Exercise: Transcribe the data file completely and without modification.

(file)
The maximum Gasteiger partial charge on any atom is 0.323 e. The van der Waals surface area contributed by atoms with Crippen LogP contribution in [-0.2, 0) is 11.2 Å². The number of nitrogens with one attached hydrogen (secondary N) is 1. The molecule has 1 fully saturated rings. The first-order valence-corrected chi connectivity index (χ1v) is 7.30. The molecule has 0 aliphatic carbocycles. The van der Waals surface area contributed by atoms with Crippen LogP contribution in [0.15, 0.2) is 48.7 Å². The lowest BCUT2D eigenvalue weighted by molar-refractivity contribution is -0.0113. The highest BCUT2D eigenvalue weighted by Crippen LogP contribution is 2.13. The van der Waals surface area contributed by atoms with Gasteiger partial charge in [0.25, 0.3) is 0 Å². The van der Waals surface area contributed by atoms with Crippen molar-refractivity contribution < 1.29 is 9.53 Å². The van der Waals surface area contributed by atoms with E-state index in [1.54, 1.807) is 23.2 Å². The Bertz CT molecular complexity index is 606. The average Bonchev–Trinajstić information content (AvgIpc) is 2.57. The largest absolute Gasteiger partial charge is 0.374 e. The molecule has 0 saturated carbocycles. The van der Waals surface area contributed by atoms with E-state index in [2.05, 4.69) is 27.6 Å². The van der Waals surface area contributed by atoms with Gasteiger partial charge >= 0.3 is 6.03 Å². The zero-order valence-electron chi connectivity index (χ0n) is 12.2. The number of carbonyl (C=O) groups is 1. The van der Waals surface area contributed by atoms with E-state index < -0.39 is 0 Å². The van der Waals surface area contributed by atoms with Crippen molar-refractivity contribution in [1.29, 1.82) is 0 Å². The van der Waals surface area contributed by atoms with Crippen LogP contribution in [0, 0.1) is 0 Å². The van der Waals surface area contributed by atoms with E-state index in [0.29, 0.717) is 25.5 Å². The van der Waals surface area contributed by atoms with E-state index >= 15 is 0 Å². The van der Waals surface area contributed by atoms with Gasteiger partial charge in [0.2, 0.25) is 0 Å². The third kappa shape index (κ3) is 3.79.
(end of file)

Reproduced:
The maximum Gasteiger partial charge on any atom is 0.323 e. The van der Waals surface area contributed by atoms with Crippen LogP contribution in [-0.2, 0) is 11.2 Å². The number of nitrogens with one attached hydrogen (secondary N) is 1. The molecule has 1 fully saturated rings. The first-order valence-corrected chi connectivity index (χ1v) is 7.30. The molecule has 0 aliphatic carbocycles. The van der Waals surface area contributed by atoms with Crippen LogP contribution in [0.15, 0.2) is 48.7 Å². The lowest BCUT2D eigenvalue weighted by molar-refractivity contribution is -0.0113. The highest BCUT2D eigenvalue weighted by Crippen LogP contribution is 2.13. The van der Waals surface area contributed by atoms with Gasteiger partial charge in [0.25, 0.3) is 0 Å². The van der Waals surface area contributed by atoms with Crippen molar-refractivity contribution < 1.29 is 9.53 Å². The van der Waals surface area contributed by atoms with E-state index in [1.54, 1.807) is 23.2 Å². The Bertz CT molecular complexity index is 606. The average Bonchev–Trinajstić information content (AvgIpc) is 2.57. The largest absolute Gasteiger partial charge is 0.374 e. The molecule has 0 saturated carbocycles. The van der Waals surface area contributed by atoms with E-state index in [2.05, 4.69) is 27.6 Å². The van der Waals surface area contributed by atoms with Gasteiger partial charge >= 0.3 is 6.03 Å². The zero-order valence-electron chi connectivity index (χ0n) is 12.2. The number of carbonyl (C=O) groups is 1. The van der Waals surface area contributed by atoms with E-state index < -0.39 is 0 Å². The van der Waals surface area contributed by atoms with Crippen molar-refractivity contribution in [1.29, 1.82) is 0 Å². The van der Waals surface area contributed by atoms with Crippen LogP contribution in [0, 0.1) is 0 Å². The van der Waals surface area contributed by atoms with E-state index in [0.29, 0.717) is 25.5 Å². The van der Waals surface area contributed by atoms with E-state index >= 15 is 0 Å². The van der Waals surface area contributed by atoms with Gasteiger partial charge in [0.2, 0.25) is 0 Å². The third kappa shape index (κ3) is 3.79.